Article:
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Most of us strive and struggle to reach our goals. What we often forget is that accomplishing them is only half the battle. You also have to feel like you’ve accomplished them. And these two steps can be further apart than you might imagine.

Couples therapists caution that we are often overly focused on the negative in relationships, which means we underestimate the strength of our bonds. Professors warn that many highly successful professionals make themselves miserable by always chasing one more accolade.

And one author went viral when she coined the term “productivity dysphoria” to describe the yawning gap between how much she gets done and how satisfied she feels with her output.

In short, our actual achievements and our sense of our accomplishment often don’t line up. And according to one finance professor, that’s as true for our finances as it is for relationships, productivity, and success.

Are you good with money? Your bank balance can’t tell you.

You’d think it would be relatively easy to gauge how well you’re doing financially. Bank balances and credit card statements offer clear and objective measurements, after all. But when it comes to money, we start from wildly different places and have wildly different goals. Your bank account is more of a reflection of luck and circumstances than your level of financial literacy.

Plus, as Bomikazi Zeka of Australia’s University of Canberra pointed out on The Conversation recently, these are exceptionally trying times to achieve financial stability. “Every day, you’re making complex financial decisions (some of which carry huge ramifications) and there are more financial products and services available than ever before. Navigating this minefield can be overwhelming,” she writes.

So how do you know you’re actually doing OK when it comes to managing your money and planning for your financial future? Zeka offers a list of telltale signs, including:

1. You track your cashflow.

Our incomes and expenses may vary enormously, but whatever these numbers look like, nearly everyone should aim to be cash flow positive.

“By tracking your cashflow on a regular basis, you’re ensuring your expenses don’t exceed your income. In other words, you make sure you’re earning more than you spend,” writes Zeka. She adds that you’ll know you’re on the right track when “you have a surplus or a buffer.”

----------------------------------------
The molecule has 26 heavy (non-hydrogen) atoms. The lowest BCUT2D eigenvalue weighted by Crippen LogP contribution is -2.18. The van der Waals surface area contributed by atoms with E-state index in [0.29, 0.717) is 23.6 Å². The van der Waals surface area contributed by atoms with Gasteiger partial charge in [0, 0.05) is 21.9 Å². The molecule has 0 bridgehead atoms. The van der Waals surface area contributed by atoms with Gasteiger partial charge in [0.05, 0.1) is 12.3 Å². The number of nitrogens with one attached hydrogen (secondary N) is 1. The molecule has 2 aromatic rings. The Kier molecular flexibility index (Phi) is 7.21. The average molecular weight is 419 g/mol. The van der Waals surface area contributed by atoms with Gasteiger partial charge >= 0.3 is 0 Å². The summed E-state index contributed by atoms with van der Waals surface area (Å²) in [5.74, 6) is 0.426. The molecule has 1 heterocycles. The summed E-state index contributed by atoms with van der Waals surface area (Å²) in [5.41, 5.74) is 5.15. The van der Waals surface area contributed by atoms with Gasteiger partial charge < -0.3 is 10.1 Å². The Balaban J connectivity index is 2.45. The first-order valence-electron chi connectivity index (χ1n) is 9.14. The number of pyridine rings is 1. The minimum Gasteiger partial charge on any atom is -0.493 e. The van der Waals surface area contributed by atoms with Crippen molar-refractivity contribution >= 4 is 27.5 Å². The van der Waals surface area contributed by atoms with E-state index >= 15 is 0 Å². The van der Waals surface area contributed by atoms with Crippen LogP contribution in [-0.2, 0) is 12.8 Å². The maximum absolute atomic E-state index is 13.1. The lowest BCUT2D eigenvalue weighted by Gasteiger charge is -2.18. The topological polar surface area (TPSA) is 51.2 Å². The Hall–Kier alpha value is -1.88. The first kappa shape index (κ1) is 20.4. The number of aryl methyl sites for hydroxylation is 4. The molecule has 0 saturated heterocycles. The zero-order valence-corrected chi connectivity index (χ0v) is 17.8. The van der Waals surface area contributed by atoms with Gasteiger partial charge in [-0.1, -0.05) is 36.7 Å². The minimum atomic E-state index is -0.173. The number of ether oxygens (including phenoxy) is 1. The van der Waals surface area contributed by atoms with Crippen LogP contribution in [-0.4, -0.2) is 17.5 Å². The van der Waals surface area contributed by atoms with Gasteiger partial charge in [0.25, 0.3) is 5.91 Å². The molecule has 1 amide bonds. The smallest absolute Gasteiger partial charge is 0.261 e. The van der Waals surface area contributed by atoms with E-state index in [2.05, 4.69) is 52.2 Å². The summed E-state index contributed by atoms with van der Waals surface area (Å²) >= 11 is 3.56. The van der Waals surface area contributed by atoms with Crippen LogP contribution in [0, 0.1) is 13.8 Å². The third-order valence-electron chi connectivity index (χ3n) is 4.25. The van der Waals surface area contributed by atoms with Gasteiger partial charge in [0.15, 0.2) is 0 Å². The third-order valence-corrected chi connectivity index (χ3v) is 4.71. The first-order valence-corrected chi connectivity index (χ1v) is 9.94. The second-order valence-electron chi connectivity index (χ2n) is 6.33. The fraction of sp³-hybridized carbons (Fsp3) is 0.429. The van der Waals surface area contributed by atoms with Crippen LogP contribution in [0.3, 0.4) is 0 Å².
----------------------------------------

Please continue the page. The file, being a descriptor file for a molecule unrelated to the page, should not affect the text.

2. You distinguish between good debt and bad. 

Some people have a horror of any debt at all. Others are prone to using credit to finance their lifestyle with little regard for their financial futures. Neither approach is a sign you’ve got your financial house in order. Those who are actually good with money understand debt can be good or bad and know how to tell the difference.

“Knowing how to make debt work for you is a skill and a sign of good financial knowledge,” says Zeka. She explains: “Good debt is debt used to improve your long-term financial position or net worth, such as a home loan. Bad debt tends to be consumption-driven and doesn’t have lasting value. Examples include payday loans or retail accounts.”

3. You diversify.  

From Silicon Valley Bank to FTX, recent collapses and scandals have underlined the dangers of putting all your financial eggs in one basket. Those with a good grasp on their finances understand these risks and refuse to rely on just one basket.

“One of the key concepts of financial literacy is understanding the importance of diversification,” says Zeka. “By having your money spread across various places (such as a savings account, property, the share market, superannuation, and so on), you’ve reduced the concentration of risk. This helps protect your wealth in tough economic times.”

4. You know your own weaknesses. 

No matter how sensible and informed you are about financial matters, you still have a weakness. Our attitudes toward money have deep roots in our pasts, and emotions creep into everyone’s financial decision making. If you understand your personal patterns and blind spots, you’re in a much better position to guard against them.

“Perhaps you buy unnecessary stuff when you feel sad. Or maybe you panic when faced with tough financial choices and make quick decisions just to make the problem go away. Neglecting to reflect on patterns of behavior can lead to serious and possibly irreversible financial mistakes,” cautions Zeka.

5. You have financial goals. 

One person may want to retire by 45. Another may just be hoping to pay off their student loans by then. We don’t all need to have anything like the same goals, but if you want to be in the driver’s seat when it comes to your finances, you need to have some kind of goal.

“Financially literate people plan for their finances. This involves setting goals for either earnings, savings, investments, and debt management or putting measures in place to protect wealth (via, for example, insurance to protect your wealth against loss),” Zeka says. But goals alone aren’t enough. To be truly financially savvy, you need “to have a system and habits in place to achieve them,” she adds.

You can read more about Zeka’s signs of true financial literacy in her full article. The details are useful, but the overarching message is as simple as it is powerful: Whether or not you’re good with money isn’t measured by how much of it you have but by your realism, thoughtfulness, self-knowledge, and foresight.

If you know how much money comes in and out every month and have goals and reasonable plans to meet them, you’re probably much better with money than you sometimes feel.

By Jessica Stillman